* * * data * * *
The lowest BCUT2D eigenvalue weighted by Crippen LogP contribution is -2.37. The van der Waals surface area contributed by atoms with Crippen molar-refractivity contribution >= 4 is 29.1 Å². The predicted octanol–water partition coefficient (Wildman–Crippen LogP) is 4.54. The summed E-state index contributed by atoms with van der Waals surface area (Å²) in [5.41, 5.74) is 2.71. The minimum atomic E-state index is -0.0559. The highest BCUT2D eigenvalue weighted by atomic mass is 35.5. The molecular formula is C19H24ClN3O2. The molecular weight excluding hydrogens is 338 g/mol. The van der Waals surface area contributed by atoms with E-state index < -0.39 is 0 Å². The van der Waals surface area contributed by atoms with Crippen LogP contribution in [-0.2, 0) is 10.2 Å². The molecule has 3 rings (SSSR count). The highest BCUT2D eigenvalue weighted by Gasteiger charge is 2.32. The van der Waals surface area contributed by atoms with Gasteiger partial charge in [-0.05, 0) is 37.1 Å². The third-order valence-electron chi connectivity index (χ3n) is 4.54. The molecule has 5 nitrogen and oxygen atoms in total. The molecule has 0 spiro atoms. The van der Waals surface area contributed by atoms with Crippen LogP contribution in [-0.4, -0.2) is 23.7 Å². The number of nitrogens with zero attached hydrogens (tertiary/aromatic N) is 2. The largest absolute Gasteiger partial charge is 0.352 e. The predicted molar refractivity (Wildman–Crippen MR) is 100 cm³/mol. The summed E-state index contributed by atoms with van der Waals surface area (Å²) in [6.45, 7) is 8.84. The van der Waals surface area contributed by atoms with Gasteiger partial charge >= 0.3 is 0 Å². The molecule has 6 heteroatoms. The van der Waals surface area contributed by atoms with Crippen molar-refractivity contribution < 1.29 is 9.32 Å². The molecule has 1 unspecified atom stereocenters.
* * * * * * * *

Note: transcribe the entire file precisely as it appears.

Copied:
The lowest BCUT2D eigenvalue weighted by Crippen LogP contribution is -2.37. The van der Waals surface area contributed by atoms with Crippen molar-refractivity contribution >= 4 is 29.1 Å². The predicted octanol–water partition coefficient (Wildman–Crippen LogP) is 4.54. The summed E-state index contributed by atoms with van der Waals surface area (Å²) in [5.41, 5.74) is 2.71. The minimum atomic E-state index is -0.0559. The highest BCUT2D eigenvalue weighted by atomic mass is 35.5. The molecular formula is C19H24ClN3O2. The molecular weight excluding hydrogens is 338 g/mol. The van der Waals surface area contributed by atoms with E-state index < -0.39 is 0 Å². The van der Waals surface area contributed by atoms with Crippen LogP contribution in [-0.2, 0) is 10.2 Å². The molecule has 3 rings (SSSR count). The highest BCUT2D eigenvalue weighted by Gasteiger charge is 2.32. The van der Waals surface area contributed by atoms with Gasteiger partial charge in [-0.05, 0) is 37.1 Å². The third-order valence-electron chi connectivity index (χ3n) is 4.54. The molecule has 5 nitrogen and oxygen atoms in total. The molecule has 0 spiro atoms. The van der Waals surface area contributed by atoms with Crippen LogP contribution in [-0.4, -0.2) is 23.7 Å². The number of nitrogens with zero attached hydrogens (tertiary/aromatic N) is 2. The largest absolute Gasteiger partial charge is 0.352 e. The predicted molar refractivity (Wildman–Crippen MR) is 100 cm³/mol. The summed E-state index contributed by atoms with van der Waals surface area (Å²) in [6.45, 7) is 8.84. The van der Waals surface area contributed by atoms with Gasteiger partial charge >= 0.3 is 0 Å². The molecule has 6 heteroatoms. The van der Waals surface area contributed by atoms with Crippen molar-refractivity contribution < 1.29 is 9.32 Å². The molecule has 1 unspecified atom stereocenters.